Our research program is focused in the areas of synthetic chemistry (with a particular emphasis in carbohydrate chemistry), the conformational analysis of oligosaccharides and the design of novel therapeutic agents that act by inhibiting carbohydrate-processing enzymes. Students and postdoctoral fellows in the group use synthetic chemistry to prepare compounds with interesting biological activities and then have the opportunity to use them in either biochemical or conformational studies.
The primary research focus is directed ultimately towards the identification of new drugs for the treatment of tuberculosis. Our approach is to develop inhibitors of the enzymes that assemble the polysaccharide portions of the protective cell wall of the organism responsible for this disease, Mycobacterium tuberculosis. These polysaccharides are unique in that they are comprised largely of monosaccharides in the furanose ring form. The synthesis of these compounds has been largely neglected by synthetic chemists and our efforts involve both total synthesis and the development of new synthetic methods.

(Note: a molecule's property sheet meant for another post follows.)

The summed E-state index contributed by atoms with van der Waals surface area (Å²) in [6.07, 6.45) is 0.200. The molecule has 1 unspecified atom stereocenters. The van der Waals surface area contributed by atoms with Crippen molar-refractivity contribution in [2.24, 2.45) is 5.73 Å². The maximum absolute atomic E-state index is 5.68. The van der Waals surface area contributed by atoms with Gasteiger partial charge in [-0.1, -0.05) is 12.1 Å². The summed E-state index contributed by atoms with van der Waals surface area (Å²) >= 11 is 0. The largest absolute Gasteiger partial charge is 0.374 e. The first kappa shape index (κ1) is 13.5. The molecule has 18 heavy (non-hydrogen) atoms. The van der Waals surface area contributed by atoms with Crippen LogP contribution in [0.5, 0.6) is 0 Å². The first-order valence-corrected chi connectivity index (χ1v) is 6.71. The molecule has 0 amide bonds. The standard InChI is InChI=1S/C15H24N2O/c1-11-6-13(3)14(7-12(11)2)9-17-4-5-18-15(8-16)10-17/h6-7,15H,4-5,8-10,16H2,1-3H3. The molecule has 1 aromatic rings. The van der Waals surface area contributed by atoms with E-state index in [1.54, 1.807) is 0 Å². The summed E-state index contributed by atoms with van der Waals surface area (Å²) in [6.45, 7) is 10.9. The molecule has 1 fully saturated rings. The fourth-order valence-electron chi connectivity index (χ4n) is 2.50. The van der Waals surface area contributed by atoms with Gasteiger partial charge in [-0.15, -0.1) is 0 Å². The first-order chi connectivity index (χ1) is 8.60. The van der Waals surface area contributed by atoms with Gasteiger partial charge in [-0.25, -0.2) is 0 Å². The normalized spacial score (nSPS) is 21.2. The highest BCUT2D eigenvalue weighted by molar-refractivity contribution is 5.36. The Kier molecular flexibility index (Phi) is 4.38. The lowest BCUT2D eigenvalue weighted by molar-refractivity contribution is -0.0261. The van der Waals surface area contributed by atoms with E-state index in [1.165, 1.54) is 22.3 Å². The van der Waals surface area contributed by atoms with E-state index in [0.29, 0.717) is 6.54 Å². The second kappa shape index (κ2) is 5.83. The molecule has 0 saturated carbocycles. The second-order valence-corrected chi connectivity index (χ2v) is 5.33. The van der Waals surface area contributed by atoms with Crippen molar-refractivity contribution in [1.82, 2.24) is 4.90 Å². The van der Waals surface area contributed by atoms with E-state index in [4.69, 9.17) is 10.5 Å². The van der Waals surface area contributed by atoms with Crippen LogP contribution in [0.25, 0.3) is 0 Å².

We have completed the total synthesis of a 22-residue oligosaccharide that is an important motif found in the mycobacterial cell wall and fragments of this oligosaccharide, and related analogues, are currently being synthesized and explored in the development of novel vaccines for the prevention of tuberculosis. We are also working towards the characterization of glycosyltransferases involved in mycobacterial cell wall biosynthesis.